Galli 2012 J Therm Biol
|Galli GL, Richards JG (2012) The effect of temperature on mitochondrial respiration in permeabilized cardiac fibers from the freshwater turtle, Trachemys scripta. J Ther Bio 37:195–200.|
Abstract: Ectothermic animals regularly experience fluctuations in body temperature, which have profound effects on biochemical and metabolic processes. To cope with cold environments, the freshwater turtle, Trachemys scripta, exhibits inverse thermal compensation, where physiological processes exhibit exaggerated Q10 effects and are actively downregulated to limit energy requirements. The present study aimed to identify potential sites of temperature sensitivity in mitochondria from the turtle heart. The effect of acute temperature change on ADP sensitivity and respiratory flux through different components of the electron transport chain (Complexes I, II and IV) was analysed in permeabilized cardiac fibers from the turtle ventricle. An acute decrease in temperature significantly reduced the acceptor control ratio and maximum respiration rate through all complexes of the electron transport chain. Calculated Q10 values for across the three experimental temperatures tested (5, 13 and 21 °C) were in the range of 1.19–3.65, and although there was a tendency for exaggerated Q10 values in the lower temperature range (5–13 °C), there were no significant differences in Q10 between any temperatures or complexes examined. These results suggest the large-scale reductions in turtle cardiac function and high Q10 values at acutely low temperatures are likely due to a reduction in energy demand (contractile function), rather than supply (mitochondrial respiration).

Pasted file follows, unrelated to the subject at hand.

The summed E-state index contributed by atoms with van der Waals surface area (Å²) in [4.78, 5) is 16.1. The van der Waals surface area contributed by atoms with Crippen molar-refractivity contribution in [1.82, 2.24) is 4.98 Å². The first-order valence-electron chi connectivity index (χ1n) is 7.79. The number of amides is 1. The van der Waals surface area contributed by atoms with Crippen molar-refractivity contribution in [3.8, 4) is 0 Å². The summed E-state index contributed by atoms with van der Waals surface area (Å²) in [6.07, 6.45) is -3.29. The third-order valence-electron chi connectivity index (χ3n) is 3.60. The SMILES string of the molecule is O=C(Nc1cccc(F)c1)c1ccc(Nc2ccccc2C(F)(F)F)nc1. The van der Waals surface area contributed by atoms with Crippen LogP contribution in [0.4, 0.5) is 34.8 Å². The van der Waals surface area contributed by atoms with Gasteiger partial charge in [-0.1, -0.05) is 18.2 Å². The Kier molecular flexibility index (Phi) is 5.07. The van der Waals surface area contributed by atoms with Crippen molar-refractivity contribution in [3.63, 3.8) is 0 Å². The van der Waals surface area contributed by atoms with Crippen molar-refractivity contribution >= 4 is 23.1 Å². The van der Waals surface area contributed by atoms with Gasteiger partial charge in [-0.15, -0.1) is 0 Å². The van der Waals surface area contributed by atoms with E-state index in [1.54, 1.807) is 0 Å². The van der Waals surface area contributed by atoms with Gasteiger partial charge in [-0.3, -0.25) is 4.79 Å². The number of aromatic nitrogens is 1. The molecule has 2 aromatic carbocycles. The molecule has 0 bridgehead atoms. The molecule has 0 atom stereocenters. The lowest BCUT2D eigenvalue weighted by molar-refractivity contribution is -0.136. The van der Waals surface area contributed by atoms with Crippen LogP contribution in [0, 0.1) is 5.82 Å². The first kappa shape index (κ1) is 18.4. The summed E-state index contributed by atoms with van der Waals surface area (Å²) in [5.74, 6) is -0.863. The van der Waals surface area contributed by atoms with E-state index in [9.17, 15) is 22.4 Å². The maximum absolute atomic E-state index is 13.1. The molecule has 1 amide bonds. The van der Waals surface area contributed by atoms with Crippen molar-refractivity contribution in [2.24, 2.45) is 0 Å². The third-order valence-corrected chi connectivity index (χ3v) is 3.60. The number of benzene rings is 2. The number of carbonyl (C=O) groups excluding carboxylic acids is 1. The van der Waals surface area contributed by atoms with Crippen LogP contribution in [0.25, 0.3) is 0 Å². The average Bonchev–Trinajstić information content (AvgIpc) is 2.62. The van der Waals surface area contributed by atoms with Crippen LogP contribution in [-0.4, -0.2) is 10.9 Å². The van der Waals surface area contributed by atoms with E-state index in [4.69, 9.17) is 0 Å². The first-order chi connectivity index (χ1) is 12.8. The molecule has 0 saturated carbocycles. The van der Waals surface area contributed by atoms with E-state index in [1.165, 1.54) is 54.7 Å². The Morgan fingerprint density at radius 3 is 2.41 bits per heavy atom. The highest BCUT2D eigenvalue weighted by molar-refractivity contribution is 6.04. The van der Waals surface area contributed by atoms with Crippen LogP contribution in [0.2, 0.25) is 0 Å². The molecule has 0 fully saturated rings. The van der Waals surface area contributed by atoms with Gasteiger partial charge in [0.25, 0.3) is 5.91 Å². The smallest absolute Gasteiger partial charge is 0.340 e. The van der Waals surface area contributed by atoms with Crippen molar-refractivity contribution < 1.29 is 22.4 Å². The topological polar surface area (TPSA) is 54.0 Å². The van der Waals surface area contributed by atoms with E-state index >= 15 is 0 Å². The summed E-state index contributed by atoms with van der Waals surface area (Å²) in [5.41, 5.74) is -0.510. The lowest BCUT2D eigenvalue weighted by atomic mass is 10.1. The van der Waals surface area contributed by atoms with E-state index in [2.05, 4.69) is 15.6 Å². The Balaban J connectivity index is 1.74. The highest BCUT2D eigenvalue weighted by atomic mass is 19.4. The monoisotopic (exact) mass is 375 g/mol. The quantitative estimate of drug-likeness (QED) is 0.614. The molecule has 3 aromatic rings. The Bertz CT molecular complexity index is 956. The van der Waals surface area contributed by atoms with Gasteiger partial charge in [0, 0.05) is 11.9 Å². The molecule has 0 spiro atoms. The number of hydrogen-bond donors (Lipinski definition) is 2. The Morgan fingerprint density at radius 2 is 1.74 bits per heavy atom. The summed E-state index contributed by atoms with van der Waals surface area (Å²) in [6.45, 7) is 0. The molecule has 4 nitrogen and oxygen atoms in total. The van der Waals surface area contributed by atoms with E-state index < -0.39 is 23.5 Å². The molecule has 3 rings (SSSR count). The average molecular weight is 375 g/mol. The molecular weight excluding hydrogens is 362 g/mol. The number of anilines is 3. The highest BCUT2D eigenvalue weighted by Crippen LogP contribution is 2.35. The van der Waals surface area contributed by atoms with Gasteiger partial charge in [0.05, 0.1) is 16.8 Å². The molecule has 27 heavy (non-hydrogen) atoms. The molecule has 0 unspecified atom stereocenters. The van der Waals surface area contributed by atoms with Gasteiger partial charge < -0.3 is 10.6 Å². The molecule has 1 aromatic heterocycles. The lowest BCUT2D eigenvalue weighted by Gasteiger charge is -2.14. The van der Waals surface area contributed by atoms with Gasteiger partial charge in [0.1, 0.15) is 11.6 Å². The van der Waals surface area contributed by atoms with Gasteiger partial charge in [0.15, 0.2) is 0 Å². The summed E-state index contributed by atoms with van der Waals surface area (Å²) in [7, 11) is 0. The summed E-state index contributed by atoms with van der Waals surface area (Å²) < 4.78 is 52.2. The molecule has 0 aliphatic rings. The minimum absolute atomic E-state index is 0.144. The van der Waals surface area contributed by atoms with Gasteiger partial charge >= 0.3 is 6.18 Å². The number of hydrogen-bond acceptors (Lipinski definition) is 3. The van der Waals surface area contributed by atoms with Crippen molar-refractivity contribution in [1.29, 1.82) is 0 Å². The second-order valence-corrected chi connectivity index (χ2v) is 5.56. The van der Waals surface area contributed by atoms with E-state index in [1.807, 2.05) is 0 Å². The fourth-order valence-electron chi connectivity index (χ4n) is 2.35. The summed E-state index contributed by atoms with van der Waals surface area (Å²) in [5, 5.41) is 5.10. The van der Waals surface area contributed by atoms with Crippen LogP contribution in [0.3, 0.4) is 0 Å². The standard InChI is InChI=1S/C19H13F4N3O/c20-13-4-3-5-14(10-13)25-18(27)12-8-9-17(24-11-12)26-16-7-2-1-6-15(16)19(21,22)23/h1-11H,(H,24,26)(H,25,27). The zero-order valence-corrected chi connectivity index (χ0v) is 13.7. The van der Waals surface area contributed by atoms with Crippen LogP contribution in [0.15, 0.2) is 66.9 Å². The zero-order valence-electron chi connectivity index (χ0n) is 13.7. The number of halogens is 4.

• Keywords: Red eared slider (Trachemys scripta) turtles, Acceptor control ratio, Maximum respiration rate, Electron transport chain, Q10
Labels: MiParea: Respiration, Comparative MiP;environmental MiP
Organism: Reptiles Tissue;cell: Heart Preparation: Permeabilized tissue Enzyme: Complex I, Complex II;succinate dehydrogenase, Complex IV;cytochrome c oxidase Regulation: ADP, Temperature Coupling state: OXPHOS